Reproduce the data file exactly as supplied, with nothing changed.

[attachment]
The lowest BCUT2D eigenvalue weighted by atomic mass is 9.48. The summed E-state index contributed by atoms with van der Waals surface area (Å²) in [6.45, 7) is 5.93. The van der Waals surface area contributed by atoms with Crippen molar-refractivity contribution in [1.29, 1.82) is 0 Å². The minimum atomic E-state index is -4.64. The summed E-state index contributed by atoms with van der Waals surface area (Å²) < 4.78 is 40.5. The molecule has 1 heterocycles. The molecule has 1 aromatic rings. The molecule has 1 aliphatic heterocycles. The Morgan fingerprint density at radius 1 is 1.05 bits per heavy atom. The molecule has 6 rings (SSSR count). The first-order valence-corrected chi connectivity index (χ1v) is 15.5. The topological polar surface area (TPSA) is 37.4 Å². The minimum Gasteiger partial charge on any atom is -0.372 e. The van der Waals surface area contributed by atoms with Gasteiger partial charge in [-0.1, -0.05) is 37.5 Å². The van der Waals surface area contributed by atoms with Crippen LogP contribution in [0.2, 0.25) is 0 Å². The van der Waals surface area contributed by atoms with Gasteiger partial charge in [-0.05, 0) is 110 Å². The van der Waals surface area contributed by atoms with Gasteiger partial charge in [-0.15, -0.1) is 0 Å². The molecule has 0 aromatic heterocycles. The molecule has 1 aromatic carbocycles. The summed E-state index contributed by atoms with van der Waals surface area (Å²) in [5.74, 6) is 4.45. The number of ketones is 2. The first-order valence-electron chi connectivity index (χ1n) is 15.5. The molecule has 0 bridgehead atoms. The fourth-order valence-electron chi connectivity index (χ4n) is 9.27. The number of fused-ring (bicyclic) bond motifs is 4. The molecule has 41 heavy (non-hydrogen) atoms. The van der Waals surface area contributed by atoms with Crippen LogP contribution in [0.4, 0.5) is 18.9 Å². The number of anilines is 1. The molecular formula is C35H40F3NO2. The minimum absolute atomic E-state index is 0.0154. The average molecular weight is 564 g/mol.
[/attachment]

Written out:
The lowest BCUT2D eigenvalue weighted by atomic mass is 9.48. The summed E-state index contributed by atoms with van der Waals surface area (Å²) in [6.45, 7) is 5.93. The van der Waals surface area contributed by atoms with Crippen molar-refractivity contribution in [1.29, 1.82) is 0 Å². The minimum atomic E-state index is -4.64. The summed E-state index contributed by atoms with van der Waals surface area (Å²) < 4.78 is 40.5. The molecule has 1 heterocycles. The molecule has 1 aromatic rings. The molecule has 1 aliphatic heterocycles. The Morgan fingerprint density at radius 1 is 1.05 bits per heavy atom. The molecule has 6 rings (SSSR count). The first-order valence-corrected chi connectivity index (χ1v) is 15.5. The topological polar surface area (TPSA) is 37.4 Å². The minimum Gasteiger partial charge on any atom is -0.372 e. The van der Waals surface area contributed by atoms with Gasteiger partial charge in [-0.1, -0.05) is 37.5 Å². The van der Waals surface area contributed by atoms with Crippen LogP contribution in [0.2, 0.25) is 0 Å². The van der Waals surface area contributed by atoms with Gasteiger partial charge in [-0.05, 0) is 110 Å². The van der Waals surface area contributed by atoms with Gasteiger partial charge in [-0.15, -0.1) is 0 Å². The molecule has 0 aromatic heterocycles. The molecule has 1 aromatic carbocycles. The summed E-state index contributed by atoms with van der Waals surface area (Å²) in [5.74, 6) is 4.45. The number of ketones is 2. The first-order valence-electron chi connectivity index (χ1n) is 15.5. The molecule has 0 bridgehead atoms. The fourth-order valence-electron chi connectivity index (χ4n) is 9.27. The number of fused-ring (bicyclic) bond motifs is 4. The molecule has 41 heavy (non-hydrogen) atoms. The van der Waals surface area contributed by atoms with Crippen LogP contribution in [0.4, 0.5) is 18.9 Å². The number of anilines is 1. The molecular formula is C35H40F3NO2. The minimum absolute atomic E-state index is 0.0154. The average molecular weight is 564 g/mol.